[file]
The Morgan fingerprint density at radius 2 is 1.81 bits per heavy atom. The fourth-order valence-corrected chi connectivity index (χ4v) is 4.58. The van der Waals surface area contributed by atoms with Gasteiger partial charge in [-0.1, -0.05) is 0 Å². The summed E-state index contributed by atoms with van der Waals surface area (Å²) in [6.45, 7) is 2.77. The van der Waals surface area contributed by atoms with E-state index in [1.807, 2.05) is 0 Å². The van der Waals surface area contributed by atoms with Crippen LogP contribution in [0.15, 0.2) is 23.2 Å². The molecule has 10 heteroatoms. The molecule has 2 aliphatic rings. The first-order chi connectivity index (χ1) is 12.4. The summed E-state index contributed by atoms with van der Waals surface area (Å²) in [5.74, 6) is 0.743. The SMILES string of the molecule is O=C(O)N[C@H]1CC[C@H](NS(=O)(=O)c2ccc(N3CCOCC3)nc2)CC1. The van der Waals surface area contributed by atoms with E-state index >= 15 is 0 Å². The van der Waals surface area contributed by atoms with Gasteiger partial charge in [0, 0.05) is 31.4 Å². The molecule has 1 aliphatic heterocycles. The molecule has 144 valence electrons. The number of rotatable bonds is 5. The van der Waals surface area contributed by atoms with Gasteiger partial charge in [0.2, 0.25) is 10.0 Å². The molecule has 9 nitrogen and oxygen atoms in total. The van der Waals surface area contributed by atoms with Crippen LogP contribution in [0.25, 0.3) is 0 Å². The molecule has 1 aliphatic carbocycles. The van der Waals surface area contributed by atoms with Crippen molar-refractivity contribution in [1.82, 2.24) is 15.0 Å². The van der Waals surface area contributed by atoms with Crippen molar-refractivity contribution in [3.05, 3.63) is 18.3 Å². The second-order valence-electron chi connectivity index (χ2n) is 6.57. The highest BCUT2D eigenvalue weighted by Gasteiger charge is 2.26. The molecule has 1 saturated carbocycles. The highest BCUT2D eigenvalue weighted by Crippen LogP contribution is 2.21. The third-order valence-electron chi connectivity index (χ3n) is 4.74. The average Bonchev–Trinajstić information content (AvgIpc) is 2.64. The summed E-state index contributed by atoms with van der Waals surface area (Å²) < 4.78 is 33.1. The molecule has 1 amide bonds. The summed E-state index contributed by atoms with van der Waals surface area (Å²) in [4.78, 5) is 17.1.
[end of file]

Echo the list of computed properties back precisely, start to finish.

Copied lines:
The Morgan fingerprint density at radius 2 is 1.81 bits per heavy atom. The fourth-order valence-corrected chi connectivity index (χ4v) is 4.58. The van der Waals surface area contributed by atoms with Gasteiger partial charge in [-0.1, -0.05) is 0 Å². The summed E-state index contributed by atoms with van der Waals surface area (Å²) in [6.45, 7) is 2.77. The van der Waals surface area contributed by atoms with E-state index in [1.807, 2.05) is 0 Å². The van der Waals surface area contributed by atoms with Crippen LogP contribution in [0.15, 0.2) is 23.2 Å². The molecule has 10 heteroatoms. The molecule has 2 aliphatic rings. The first-order chi connectivity index (χ1) is 12.4. The summed E-state index contributed by atoms with van der Waals surface area (Å²) in [5.74, 6) is 0.743. The SMILES string of the molecule is O=C(O)N[C@H]1CC[C@H](NS(=O)(=O)c2ccc(N3CCOCC3)nc2)CC1. The van der Waals surface area contributed by atoms with E-state index >= 15 is 0 Å². The van der Waals surface area contributed by atoms with Gasteiger partial charge in [0, 0.05) is 31.4 Å². The molecule has 1 aliphatic heterocycles. The molecule has 144 valence electrons. The number of rotatable bonds is 5. The van der Waals surface area contributed by atoms with Gasteiger partial charge in [0.2, 0.25) is 10.0 Å². The molecule has 9 nitrogen and oxygen atoms in total. The van der Waals surface area contributed by atoms with Crippen LogP contribution in [0.25, 0.3) is 0 Å². The molecule has 1 aliphatic carbocycles. The van der Waals surface area contributed by atoms with Crippen molar-refractivity contribution in [1.82, 2.24) is 15.0 Å². The van der Waals surface area contributed by atoms with Crippen molar-refractivity contribution in [3.05, 3.63) is 18.3 Å². The second-order valence-electron chi connectivity index (χ2n) is 6.57. The highest BCUT2D eigenvalue weighted by Gasteiger charge is 2.26. The molecule has 1 saturated carbocycles. The highest BCUT2D eigenvalue weighted by Crippen LogP contribution is 2.21. The third-order valence-electron chi connectivity index (χ3n) is 4.74. The average Bonchev–Trinajstić information content (AvgIpc) is 2.64. The summed E-state index contributed by atoms with van der Waals surface area (Å²) < 4.78 is 33.1. The molecule has 1 amide bonds. The summed E-state index contributed by atoms with van der Waals surface area (Å²) in [4.78, 5) is 17.1.